Read This Before Trying That Super Simple DIY Project You Saw On TV

Dated: 05/09/2017

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Reality shows like "Renovation Rescue" and Rehab Addict" inspire many to get off the couch, pick up a hammer, and give DIY a try—but a new study reveals these shows may have a scary side effect: People are wielding tools they have absolutely no idea how to use—and getting injured as a result.

The 'TV effect'

A survey by the Itasca, IL–based National Safety Council reveals that 26% of homeowners in the U.S. who've dabbled in DIY have suffered injuries—or someone in their home has been injured.

We call it the 'TV effect.' Many home improvement hosts are eminently skilled, and that can leave viewers with the false impression that these projects are easy.

With precious few exceptions, TV narratives minimize, simplify,- and often downright lie about the complexity and danger of home improvements.

Many think faulty, malfunctioning tools are to blame, but the tools are often fine. There are simple safety measures that should be followed to reduce the risk.

How to minimize the dangers of DIY

Before you embark on any DIY project—inspired by reality TV or otherwise—make sure to take some simple precautions:

• Know your tools

Learn about the tools before you try and make something with them. For table saws, learn how to use a push stick [which keeps hands out of harm's way] and decide if you need out-feed support [a table or surface that receives what's just been fed through the saw].

• Gear up

You should also wear safety gear such as goggles and gloves. According to the National Safety Council study, 41% of people injured say they got hurt because they weren't wearing protective gear—even though in many cases it was well within reach.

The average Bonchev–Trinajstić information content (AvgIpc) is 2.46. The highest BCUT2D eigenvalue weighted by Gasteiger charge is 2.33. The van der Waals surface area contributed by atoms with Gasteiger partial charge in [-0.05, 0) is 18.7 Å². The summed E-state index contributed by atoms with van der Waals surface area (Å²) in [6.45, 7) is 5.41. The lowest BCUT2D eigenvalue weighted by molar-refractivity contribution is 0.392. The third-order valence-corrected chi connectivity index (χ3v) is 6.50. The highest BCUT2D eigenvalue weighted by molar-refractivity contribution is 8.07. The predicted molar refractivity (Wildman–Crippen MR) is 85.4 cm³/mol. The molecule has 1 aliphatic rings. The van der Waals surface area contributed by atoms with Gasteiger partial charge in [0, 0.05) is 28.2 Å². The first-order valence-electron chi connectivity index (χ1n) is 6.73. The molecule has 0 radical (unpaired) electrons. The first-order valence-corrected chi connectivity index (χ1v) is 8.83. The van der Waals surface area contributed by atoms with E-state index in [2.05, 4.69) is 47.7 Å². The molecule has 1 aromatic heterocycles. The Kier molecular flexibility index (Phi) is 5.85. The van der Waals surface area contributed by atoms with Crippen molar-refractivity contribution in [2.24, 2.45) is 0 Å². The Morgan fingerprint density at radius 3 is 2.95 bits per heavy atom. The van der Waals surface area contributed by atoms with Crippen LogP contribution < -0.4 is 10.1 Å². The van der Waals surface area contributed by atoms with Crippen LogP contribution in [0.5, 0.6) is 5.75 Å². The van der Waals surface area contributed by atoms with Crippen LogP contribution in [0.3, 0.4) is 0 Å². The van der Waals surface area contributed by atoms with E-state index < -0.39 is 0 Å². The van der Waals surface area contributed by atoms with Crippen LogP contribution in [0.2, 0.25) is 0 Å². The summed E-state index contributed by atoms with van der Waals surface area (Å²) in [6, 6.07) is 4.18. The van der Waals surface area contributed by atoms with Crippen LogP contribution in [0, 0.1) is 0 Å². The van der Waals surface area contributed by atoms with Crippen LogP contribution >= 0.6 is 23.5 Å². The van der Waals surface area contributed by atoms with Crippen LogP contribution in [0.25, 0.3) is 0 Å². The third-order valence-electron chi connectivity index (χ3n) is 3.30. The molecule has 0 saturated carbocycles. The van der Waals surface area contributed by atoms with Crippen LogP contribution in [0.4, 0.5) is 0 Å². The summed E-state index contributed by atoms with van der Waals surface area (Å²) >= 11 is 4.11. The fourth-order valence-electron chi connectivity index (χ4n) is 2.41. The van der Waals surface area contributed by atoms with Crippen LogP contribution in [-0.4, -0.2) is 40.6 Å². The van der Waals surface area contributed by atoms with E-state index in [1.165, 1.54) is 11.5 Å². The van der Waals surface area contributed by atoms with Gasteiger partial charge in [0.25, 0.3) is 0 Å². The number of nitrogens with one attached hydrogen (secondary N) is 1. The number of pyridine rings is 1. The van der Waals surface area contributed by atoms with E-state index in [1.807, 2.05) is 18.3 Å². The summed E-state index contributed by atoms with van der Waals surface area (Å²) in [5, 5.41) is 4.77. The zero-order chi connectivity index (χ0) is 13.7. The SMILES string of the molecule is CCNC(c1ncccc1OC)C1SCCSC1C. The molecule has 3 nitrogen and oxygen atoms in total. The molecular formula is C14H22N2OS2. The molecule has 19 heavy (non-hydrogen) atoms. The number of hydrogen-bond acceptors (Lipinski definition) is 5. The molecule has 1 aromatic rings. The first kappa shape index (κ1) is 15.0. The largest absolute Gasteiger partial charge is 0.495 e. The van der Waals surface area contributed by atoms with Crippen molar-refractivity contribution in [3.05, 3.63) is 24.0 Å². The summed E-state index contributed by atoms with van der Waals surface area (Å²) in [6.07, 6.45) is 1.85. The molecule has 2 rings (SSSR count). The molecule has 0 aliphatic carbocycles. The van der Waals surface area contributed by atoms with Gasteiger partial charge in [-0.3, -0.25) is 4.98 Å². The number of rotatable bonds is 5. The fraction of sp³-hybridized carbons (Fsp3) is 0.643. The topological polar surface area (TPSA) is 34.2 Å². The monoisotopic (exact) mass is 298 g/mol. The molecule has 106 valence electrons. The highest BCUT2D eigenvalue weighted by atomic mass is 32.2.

• Know your limits

If you get a sneaking suspicion that a certain home improvement project might be over your head, don’t perform a project that is beyond the scope of your experience and comfort. This is particularly true when using power saws that, with one small mistake, can cause catastrophic injury.

• Take a refresher

Even if you became a pro at wielding that nail gun with ease during your DIY kitchen reno five years ago, if it's been lying in storage for a while, keep in mind your skills might be rusty.

Most people who are do-it-your-selfers forget about the instructions that you bought five years ago. Every time you pull a tool out, you really need to understand how to use it again.

• Proceed with caution

Last but not least, make sure to take what you see on reno TV with a healthy dose of skepticism.

Just because XYZ host on DI-whatever shows skill with a tool in a show designed to make the entire process look simple, that doesn’t have an effect on anything other than one’s perception. Where steel cuts wood is real life. The blade is spinning at 3,500 rpm and will snag a loose garment, spit dust in your eye, or take off your fingers with astounding ease.

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Dan Elam

Elam Real Estate founder DAN ELAM brings nearly a quarter-century of real-estate experience with integrity, compassion, professionalism AND proven results. Dan takes an active role in the day-to-da....

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